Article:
USS Mount Hood and crew lost in massive explosion

USS Mount Hood (AE-11) off the Norfolk Navy Yard, Virginia, on July 16, 1944. She is painted in camouflage Measure 32, Design 18F.

USS Mount Hood (AE-11) off the Norfolk Navy Yard, Virginia, on July 16, 1944. She is painted in camouflage Measure 32, Design 18F.

Exactly a year after being named after a volcano in the Cascade Mountains in Oregon, the USS Mount Hood was lying at berth off Manus island in the Admiralty Islands north of New Guinea. With around 4000 tons of different types of ammunition aboard, USS Mount Hood had travelled from Norfolk, Virginia via the Panama Canal to the Pacific, bringing munitions for ships that would be supporting the Philippines campaign.

She was busy this morning, men were in the process of moving ammunition in all five of her holds, but there was time to run 18 men into shore at 0830. Just 20 minutes later the remaining 249 men on the ship would be disappear in a cloud of smoke.

The explosion of the USS Mount Hood (AE-11) in Seeadler Harbor, Manus, Admiralty Islands on November 10, 1944. The smoke trails are left by fragments ejected by the explosion. The explosion was not due to enemy action; its cause has never been determined. The USS Mindanao (ARG-3), which lay about 300 m away, was heavily damaged by this explosion and 180 of her crewmen were killed or injured. The Mount Hood had been a new ship, commissioned on July 1, 1944.

The explosion of the USS Mount Hood (AE-11) in Seeadler Harbor, Manus, Admiralty Islands on November 10, 1944. The smoke trails are left by fragments ejected by the explosion. The explosion was not due to enemy action; its cause has never been determined. The USS Mindanao (ARG-3), which lay about 300 m away, was heavily damaged by this explosion and 180 of her crewmen were killed or injured. The Mount Hood had been a new ship, commissioned on July 1, 1944.

At 0850, local time, on 10 November 1944, USS Argonne lay moored to a buoy in Berth 14, Seeadler Harbor. The USS Mount Hood (AE-11) (Ammunition Ship-11) was 1,100 yards away. USS Argonne’s captain, Commander T. H. Escott:

At the time of the explosion, I was standing outside my cabin… in conversation with the executive officer. By the time we had recovered our stance from the force of the explosion, and faced outboard, the area in the vicinity of Berth 380 (where USS Mount Hood had lay moored) was completely shrouded in a pall of dense black smoke. It was not possible to see anything worth reporting. A second or so thereafter, fragments of steel and shrapnel began falling on and around this ship.

Some 221 pieces of debris, ranging in size from one to 150 pounds, were recovered on board, totalling 1,300 pounds. Several other pieces caromed off USS Argonne’s port side into the water alongside, and others landed on YF-681 (Freight Lighter-681) and YO-77 (Oil Barge -77), the latter alongside delivering fuel oil at the time.

USS Mindanao (ARG-3) (Internal Combustion Engine Repair Ship-3), suffered heavily, moored in a berth between the disintegrating ammunition ship and USS Argonne. Riddled with shrapnel, USS Mindanao suffered 23 killed and 174 wounded in the explosion. USS Argonne suffered casualties, too, as well as the destruction of a 12-inch searchlight, five transmitting antennas broken away, and steam, fresh-water, and salt-water lines ruptured… as well as extensive damage from concussion.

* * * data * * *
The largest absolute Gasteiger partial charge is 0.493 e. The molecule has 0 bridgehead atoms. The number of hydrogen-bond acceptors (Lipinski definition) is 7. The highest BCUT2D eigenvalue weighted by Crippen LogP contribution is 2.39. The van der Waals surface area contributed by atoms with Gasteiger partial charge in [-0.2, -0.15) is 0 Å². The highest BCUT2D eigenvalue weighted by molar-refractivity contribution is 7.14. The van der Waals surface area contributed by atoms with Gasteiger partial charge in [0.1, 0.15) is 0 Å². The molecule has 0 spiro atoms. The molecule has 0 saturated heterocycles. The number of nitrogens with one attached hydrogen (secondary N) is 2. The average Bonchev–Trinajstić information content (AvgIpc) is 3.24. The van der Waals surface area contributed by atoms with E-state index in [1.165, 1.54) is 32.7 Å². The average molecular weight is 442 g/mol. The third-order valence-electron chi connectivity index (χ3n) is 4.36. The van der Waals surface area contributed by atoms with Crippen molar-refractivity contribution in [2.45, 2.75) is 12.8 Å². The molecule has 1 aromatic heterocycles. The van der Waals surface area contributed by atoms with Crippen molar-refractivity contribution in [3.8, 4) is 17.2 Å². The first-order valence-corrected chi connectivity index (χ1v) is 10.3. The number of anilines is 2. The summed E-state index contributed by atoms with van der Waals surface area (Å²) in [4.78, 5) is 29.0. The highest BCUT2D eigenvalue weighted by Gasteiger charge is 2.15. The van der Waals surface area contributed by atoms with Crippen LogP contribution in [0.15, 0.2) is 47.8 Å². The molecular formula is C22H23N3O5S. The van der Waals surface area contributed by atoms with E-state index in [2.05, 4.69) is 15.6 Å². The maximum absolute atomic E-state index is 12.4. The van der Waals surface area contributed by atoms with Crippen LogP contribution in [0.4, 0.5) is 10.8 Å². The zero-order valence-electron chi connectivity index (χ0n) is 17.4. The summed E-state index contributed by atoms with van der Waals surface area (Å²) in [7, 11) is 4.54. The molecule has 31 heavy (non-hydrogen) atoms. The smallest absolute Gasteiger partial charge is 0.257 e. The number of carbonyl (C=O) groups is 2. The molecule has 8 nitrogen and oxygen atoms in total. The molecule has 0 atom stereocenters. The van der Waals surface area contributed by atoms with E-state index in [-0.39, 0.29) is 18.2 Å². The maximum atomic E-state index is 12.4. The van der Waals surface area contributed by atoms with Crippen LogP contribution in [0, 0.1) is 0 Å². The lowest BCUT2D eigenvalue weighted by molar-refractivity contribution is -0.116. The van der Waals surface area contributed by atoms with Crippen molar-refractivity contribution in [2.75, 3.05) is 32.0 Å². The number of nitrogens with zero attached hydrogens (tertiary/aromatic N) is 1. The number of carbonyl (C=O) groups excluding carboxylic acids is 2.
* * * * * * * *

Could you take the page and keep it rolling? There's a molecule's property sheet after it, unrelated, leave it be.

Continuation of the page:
USS Mount Hood (AE-11), smoke cloud expanding, just after she exploded in Seeadler Harbor, Manus, Admiralty Islands, 10 November 1944. Photographed by a photographer of the 57th Construction Battalion, who had set up his camera to take pictures of the Battalion's camp.

USS Mount Hood (AE-11), smoke cloud expanding, just after she exploded in Seeadler Harbor, Manus, Admiralty Islands, 10 November 1944. Photographed by a photographer of the 57th Construction Battalion, who had set up his camera to take pictures of the Battalion’s camp.

D.D. Haverley was among a party of 30 Torpedomen waiting to go ashore from the USS Rainier to be assigned to other ships:

I was coming up the ladder from below decks when a tremendous blast threw me against the bulkhead and partially down the ladder… my first thought was that we had been hit by a torpedo. Got topside in a matter of 2 or 3 seconds, just in time to see the initial smoke and flame of the Hood’s explosion. I was mesmerized by what I saw next… the column of smoke rose straight up, and “mushroomed” at the top… a complete preview of how the A-bomb looked a year later. Within one or two minutes a terrific wave rocked the ship.

As I watched the mushroom cloud, I became instantly aware of large and small objects falling from the sky, landing in the water, some very close to us. I can not speak for the thoughts of the skipper of our ship, but suspect that he felt that the harbor was under attack, wanted to get the hell out of there, and wanted to dump us 30 Torpedo men ASAP… we were ferried to shore at once.

About the time we got to shore, the first small craft with casualties started to come in… do not recall if it was raining, but do recall that there was “red mud” everywhere. The utter chaos was a scene from hell.

Initially I thought that because the 30 of us were “ammo savvy”, that was the reason we were immediately pressed into service… the reality was, that here were 30 strong backs that were badly needed.

As the various types of small craft arrived at the beach for the next few hours, it was our job to carry the individual metal “litters” up from the beach, to a growing line of ambulances. Each litter held a body, or parts of a body…as we got near the first ambulance, a corpsman checked each litter, quickly determining the ones that held a “live” body… those were taken to the next waiting ambulance. The corpsman would say “he’s dead, over there” or “in the ambulance”.

Those that were dead or contained only body parts, were laid out three abreast, and soon piles were made with three litters laid crosswise, and three high.